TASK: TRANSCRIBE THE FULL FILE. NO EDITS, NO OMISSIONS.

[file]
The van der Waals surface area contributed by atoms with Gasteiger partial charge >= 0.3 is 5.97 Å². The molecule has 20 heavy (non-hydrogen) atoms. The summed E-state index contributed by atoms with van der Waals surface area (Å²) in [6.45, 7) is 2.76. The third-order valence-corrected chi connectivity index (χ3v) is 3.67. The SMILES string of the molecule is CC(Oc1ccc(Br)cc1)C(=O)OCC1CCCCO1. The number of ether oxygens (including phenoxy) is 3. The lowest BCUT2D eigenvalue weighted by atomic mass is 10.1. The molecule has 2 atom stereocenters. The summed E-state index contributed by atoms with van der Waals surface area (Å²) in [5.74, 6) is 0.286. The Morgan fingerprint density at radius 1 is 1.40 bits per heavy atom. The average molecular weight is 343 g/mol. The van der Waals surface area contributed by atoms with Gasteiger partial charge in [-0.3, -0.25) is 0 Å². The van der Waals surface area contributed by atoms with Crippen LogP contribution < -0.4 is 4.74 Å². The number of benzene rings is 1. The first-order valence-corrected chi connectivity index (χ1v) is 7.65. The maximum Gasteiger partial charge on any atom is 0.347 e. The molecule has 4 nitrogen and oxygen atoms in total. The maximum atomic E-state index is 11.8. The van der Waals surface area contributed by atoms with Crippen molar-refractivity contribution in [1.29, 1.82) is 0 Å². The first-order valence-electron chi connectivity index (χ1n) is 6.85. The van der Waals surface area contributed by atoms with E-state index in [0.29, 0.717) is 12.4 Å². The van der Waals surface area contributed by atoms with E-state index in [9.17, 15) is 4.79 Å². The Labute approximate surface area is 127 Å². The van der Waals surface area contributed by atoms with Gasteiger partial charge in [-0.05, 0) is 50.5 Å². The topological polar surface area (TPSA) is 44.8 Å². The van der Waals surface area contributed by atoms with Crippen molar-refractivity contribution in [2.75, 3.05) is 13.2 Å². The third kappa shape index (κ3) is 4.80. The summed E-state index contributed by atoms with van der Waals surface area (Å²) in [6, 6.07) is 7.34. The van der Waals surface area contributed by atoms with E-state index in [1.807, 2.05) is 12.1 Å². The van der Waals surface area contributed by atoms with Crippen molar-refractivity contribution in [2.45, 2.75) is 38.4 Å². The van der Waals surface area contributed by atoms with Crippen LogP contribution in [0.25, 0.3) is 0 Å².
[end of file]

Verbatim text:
The van der Waals surface area contributed by atoms with Gasteiger partial charge >= 0.3 is 5.97 Å². The molecule has 20 heavy (non-hydrogen) atoms. The summed E-state index contributed by atoms with van der Waals surface area (Å²) in [6.45, 7) is 2.76. The third-order valence-corrected chi connectivity index (χ3v) is 3.67. The SMILES string of the molecule is CC(Oc1ccc(Br)cc1)C(=O)OCC1CCCCO1. The number of ether oxygens (including phenoxy) is 3. The lowest BCUT2D eigenvalue weighted by atomic mass is 10.1. The molecule has 2 atom stereocenters. The summed E-state index contributed by atoms with van der Waals surface area (Å²) in [5.74, 6) is 0.286. The Morgan fingerprint density at radius 1 is 1.40 bits per heavy atom. The average molecular weight is 343 g/mol. The van der Waals surface area contributed by atoms with Gasteiger partial charge in [-0.3, -0.25) is 0 Å². The van der Waals surface area contributed by atoms with Crippen LogP contribution < -0.4 is 4.74 Å². The number of benzene rings is 1. The first-order valence-corrected chi connectivity index (χ1v) is 7.65. The maximum Gasteiger partial charge on any atom is 0.347 e. The molecule has 4 nitrogen and oxygen atoms in total. The maximum atomic E-state index is 11.8. The van der Waals surface area contributed by atoms with Crippen molar-refractivity contribution in [1.29, 1.82) is 0 Å². The first-order valence-electron chi connectivity index (χ1n) is 6.85. The van der Waals surface area contributed by atoms with E-state index in [0.29, 0.717) is 12.4 Å². The van der Waals surface area contributed by atoms with E-state index in [9.17, 15) is 4.79 Å². The Labute approximate surface area is 127 Å². The van der Waals surface area contributed by atoms with Gasteiger partial charge in [-0.05, 0) is 50.5 Å². The topological polar surface area (TPSA) is 44.8 Å². The van der Waals surface area contributed by atoms with Crippen molar-refractivity contribution in [2.75, 3.05) is 13.2 Å². The third kappa shape index (κ3) is 4.80. The summed E-state index contributed by atoms with van der Waals surface area (Å²) in [6, 6.07) is 7.34. The van der Waals surface area contributed by atoms with E-state index in [1.807, 2.05) is 12.1 Å². The van der Waals surface area contributed by atoms with Crippen molar-refractivity contribution in [2.45, 2.75) is 38.4 Å². The van der Waals surface area contributed by atoms with Crippen LogP contribution in [0.25, 0.3) is 0 Å².